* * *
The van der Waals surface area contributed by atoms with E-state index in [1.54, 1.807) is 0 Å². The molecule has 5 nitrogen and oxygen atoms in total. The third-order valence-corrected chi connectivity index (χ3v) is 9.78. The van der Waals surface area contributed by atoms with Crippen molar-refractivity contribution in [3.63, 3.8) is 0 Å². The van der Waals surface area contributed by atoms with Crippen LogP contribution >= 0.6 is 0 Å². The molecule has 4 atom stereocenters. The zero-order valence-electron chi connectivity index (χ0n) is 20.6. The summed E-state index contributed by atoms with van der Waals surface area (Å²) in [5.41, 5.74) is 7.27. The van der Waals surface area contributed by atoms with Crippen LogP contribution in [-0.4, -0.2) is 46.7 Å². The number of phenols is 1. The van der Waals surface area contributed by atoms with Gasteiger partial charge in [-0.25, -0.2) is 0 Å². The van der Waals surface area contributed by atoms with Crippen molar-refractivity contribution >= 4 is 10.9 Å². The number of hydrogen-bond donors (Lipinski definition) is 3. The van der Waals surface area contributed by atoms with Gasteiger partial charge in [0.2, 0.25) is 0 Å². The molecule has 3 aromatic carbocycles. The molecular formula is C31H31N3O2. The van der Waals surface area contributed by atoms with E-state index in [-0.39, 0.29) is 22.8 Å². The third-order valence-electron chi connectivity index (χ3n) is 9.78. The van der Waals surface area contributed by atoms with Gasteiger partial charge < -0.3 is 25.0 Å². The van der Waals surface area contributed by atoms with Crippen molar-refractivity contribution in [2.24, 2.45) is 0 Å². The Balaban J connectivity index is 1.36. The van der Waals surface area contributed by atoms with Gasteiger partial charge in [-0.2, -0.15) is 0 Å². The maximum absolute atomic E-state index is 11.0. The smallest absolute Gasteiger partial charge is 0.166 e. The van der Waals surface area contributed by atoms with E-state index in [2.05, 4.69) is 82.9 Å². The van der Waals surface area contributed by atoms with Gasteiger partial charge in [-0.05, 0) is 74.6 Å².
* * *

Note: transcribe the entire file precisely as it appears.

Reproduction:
The van der Waals surface area contributed by atoms with E-state index in [1.54, 1.807) is 0 Å². The molecule has 5 nitrogen and oxygen atoms in total. The third-order valence-corrected chi connectivity index (χ3v) is 9.78. The van der Waals surface area contributed by atoms with Crippen molar-refractivity contribution in [3.63, 3.8) is 0 Å². The van der Waals surface area contributed by atoms with Crippen LogP contribution >= 0.6 is 0 Å². The molecule has 4 atom stereocenters. The zero-order valence-electron chi connectivity index (χ0n) is 20.6. The summed E-state index contributed by atoms with van der Waals surface area (Å²) in [5.41, 5.74) is 7.27. The van der Waals surface area contributed by atoms with Crippen LogP contribution in [-0.4, -0.2) is 46.7 Å². The number of phenols is 1. The van der Waals surface area contributed by atoms with Gasteiger partial charge in [-0.25, -0.2) is 0 Å². The van der Waals surface area contributed by atoms with Crippen molar-refractivity contribution >= 4 is 10.9 Å². The number of hydrogen-bond donors (Lipinski definition) is 3. The van der Waals surface area contributed by atoms with Gasteiger partial charge in [0.2, 0.25) is 0 Å². The molecule has 3 aromatic carbocycles. The molecular formula is C31H31N3O2. The van der Waals surface area contributed by atoms with E-state index in [-0.39, 0.29) is 22.8 Å². The third-order valence-electron chi connectivity index (χ3n) is 9.78. The van der Waals surface area contributed by atoms with Gasteiger partial charge < -0.3 is 25.0 Å². The van der Waals surface area contributed by atoms with Crippen molar-refractivity contribution in [2.24, 2.45) is 0 Å². The Balaban J connectivity index is 1.36. The van der Waals surface area contributed by atoms with Gasteiger partial charge in [-0.2, -0.15) is 0 Å². The maximum absolute atomic E-state index is 11.0. The smallest absolute Gasteiger partial charge is 0.166 e. The van der Waals surface area contributed by atoms with E-state index in [2.05, 4.69) is 82.9 Å². The van der Waals surface area contributed by atoms with Gasteiger partial charge in [-0.05, 0) is 74.6 Å².